Congressman Pete Olson

Representing the 22nd District of Texas

Olson Questions Napolitano on Coast Guard Nominee

February 25, 2010
Press Release

Rep. Pete Olson today questioned Homeland Security Secretary Janet Napolitano about the nominee for Coast Guard Commandant and his stated goals for the department.  Vice Admiral Robert J. Papp has been nominated to head up the Coast Guard.  An internal memo he drafted outlines his vision for the department and drew questions from Members of Congress including Olson.

“Vice Admiral Papp’s memo raises key questions about his vision for the Coast Guard’s future and strikes me as terribly misguided.  It lays out a clear vision for the Coast Guard that is both flawed and dangerous.  I am concerned that the Secretary would recommend and the President would nominate a would-be Commandant who believes the Coast Guard should seriously scale back its functions and would completely eliminate some of its counterterrorism capabilities.  The Commandant of the Coast Guard should be fighting for the resources needed to protect Americans.  Fiscal discipline is important but not at the risk of the safety of Americans.”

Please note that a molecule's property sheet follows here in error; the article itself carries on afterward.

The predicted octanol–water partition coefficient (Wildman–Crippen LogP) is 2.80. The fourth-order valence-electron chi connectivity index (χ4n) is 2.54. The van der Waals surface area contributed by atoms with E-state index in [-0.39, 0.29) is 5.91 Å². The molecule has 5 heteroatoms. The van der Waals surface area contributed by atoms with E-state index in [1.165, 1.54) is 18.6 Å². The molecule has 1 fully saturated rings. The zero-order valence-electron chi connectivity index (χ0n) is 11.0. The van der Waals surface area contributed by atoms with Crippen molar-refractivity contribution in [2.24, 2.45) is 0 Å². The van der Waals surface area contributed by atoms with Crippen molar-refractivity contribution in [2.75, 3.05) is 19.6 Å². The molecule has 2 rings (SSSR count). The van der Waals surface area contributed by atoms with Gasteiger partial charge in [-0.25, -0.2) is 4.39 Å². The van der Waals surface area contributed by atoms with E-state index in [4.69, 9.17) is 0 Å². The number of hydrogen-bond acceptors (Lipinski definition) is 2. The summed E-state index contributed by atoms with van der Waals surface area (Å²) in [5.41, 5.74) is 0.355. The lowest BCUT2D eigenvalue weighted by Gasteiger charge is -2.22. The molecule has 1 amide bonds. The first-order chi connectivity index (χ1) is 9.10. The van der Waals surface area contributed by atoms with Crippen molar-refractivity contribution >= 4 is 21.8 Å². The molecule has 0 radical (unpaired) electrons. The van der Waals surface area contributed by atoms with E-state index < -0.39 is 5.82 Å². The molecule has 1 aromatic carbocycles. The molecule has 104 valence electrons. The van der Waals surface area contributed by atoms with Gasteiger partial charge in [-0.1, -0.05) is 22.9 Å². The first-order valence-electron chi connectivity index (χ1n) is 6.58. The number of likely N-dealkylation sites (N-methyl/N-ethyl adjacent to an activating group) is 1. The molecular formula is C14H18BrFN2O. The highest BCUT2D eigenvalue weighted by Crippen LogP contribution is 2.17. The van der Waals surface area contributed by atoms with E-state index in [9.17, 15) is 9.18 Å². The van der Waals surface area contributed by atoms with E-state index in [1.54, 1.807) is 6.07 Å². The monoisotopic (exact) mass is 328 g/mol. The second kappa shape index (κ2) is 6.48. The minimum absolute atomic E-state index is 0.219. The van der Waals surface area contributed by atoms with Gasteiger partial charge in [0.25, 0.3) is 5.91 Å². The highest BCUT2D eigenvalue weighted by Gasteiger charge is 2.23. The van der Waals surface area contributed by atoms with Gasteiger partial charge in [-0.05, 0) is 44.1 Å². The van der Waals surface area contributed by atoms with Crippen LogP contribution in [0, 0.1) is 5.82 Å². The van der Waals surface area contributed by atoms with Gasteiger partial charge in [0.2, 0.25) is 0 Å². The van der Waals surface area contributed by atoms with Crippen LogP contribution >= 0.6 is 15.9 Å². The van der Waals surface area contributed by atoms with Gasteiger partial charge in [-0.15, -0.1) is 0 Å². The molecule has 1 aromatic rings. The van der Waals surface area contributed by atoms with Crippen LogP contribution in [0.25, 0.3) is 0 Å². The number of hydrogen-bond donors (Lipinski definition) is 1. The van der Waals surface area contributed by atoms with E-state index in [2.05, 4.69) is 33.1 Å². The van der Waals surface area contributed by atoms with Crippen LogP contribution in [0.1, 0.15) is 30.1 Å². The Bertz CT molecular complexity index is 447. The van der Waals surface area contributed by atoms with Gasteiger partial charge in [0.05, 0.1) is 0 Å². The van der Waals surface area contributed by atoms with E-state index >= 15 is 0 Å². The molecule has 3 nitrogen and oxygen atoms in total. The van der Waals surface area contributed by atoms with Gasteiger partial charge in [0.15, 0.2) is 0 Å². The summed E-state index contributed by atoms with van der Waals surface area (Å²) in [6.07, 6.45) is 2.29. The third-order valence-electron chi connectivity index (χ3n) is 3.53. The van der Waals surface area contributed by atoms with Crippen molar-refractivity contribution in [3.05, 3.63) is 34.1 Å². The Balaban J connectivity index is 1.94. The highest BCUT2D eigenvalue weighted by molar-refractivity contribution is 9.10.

Specifically, Vice Admiral Papp’s vision includes:

? A plan to eliminate the Coast Guard’s Maritime Security Response Team (MSRT) - the only unit of its kind in the government who can board a hostile vessel, take control, and steer it to safety.  We have spent $80 million to build this elite counter-terrorism team within the Coast Guard.  We should not eliminate it at a time when their knowledge and skills are so valuable.

? A plan to loosen the Coast Guards on-scene response standards - the current standard requires the Coast Guard to respond to a vessel in distress within two hours.  Two hours is a lifetime for someone in dire need of the Coast Guard’s assistance.  Further graying of that line is a treacherous step in the wrong direction.

? A plan to cut counterdrug support in the Caribbean by 25% - the Coast Guard told the Committee in budget briefings that moving one ship from the eastern Pacific to the coast of Haiti has created a gap in the eastern Pacific that could result in the illegal movement of as much as 10 tons of drugs every month.  The American people cannot afford further reductions in our counterdrug efforts.


Contact: Melissa Kelly